" fisillation betWenihenriggSup# Y a'ndtheeasing', ndcarn means in@ nd asov in :the rearo-ffthe inner Contact 'portions of' their supports to in the entaot "strips, "insulating means4 carried by ing strips and thefcasinginwardly directed knees in the vcontact strips; insulating Vmeans', carriedfby therplunge'r engaging the knees to separate them vementr 'ff the inner com.

ppertings for thefoiitf "inner Contact l latingkmeans carried "by the plunger andatone limit of the plunger stroke adapted alsozto separate the outer contactsfgA ,Y s 4. A switch having a spring1opposed'operating carried by the plunger and outer contacts within the path 4of movement of the inner-contacthav` l'tooifer' .spring retardation torgtheiplungerymove f ment with subsequente'junipingof 'theplunger` and separationV of the outer contacts and insu- 'zbefenggdgby the; insulation ,ana-.messing fby whichthe'oute'r contact ngers are supported and l from `which they areinsulated..-..-, i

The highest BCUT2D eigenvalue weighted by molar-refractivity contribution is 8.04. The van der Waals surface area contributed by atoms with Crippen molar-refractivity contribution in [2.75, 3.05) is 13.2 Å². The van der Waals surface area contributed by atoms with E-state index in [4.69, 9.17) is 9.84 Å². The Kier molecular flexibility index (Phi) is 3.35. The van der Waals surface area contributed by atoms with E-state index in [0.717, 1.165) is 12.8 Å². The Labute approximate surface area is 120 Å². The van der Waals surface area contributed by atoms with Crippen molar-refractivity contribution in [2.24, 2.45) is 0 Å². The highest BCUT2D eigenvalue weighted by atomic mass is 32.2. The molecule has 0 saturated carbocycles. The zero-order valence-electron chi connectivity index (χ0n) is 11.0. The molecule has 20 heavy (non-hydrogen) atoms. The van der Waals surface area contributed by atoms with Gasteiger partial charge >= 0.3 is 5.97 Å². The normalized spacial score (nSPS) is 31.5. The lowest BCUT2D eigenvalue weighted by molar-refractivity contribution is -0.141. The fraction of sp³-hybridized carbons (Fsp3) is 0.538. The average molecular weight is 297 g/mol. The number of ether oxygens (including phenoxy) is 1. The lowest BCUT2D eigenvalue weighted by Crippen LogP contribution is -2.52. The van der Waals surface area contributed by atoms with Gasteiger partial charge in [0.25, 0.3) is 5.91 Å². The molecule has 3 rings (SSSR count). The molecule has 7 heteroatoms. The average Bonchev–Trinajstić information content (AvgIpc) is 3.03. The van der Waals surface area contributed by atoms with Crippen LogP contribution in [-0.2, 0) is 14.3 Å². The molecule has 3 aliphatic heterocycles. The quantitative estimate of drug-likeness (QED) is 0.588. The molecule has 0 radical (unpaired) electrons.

- 81AsWitchAcaSing,insulation within-'the casing,.spring iingers carried-by the: insulationand d having-inwardly-directedfcam knees, outer con- K plunger, Va casing for theswitc'li; aninner contact Y ing inwardly extending portions adapted. tobe" j engaged withmovement of :theplungenlspring supporting strips for theouter contacts, insulattion between the spring supporting strips-and the casing, and cam meanscarried by theplung'erlin front of and also in thefrearof the innerv contact engaging.- respectivelyl v the outer contactsv and their supports to wedgethe contactsfapart dur.'-

ing movement oi the plungerand to hold them in separated position. Y f

v 5. A switch having a spring opposed Voperating plunger, a casing for .the switch, an inner ta; pered contactcarried bythe plunger and outer contacts within thel path of movement ofthe in ner contact adapted to be Aengaged with move;Y

ment of the plunger, spring supporting stripsfor the outer contacts, insulationbetween `the spring supporting stripsandthejcasing, :arhollow tubular shank for attachment of. the switch, interiorly recessed to-receive-:the forward endoitheinnery contact andan insulating washer `carried by the plunger adjacentthe smaller 'end of the contact and of larger diairie'terv than vthatk of thevvsaid smaller end,v normallygresting within the shankandadapted toY engagegtheoutencontacts and hold `them apart.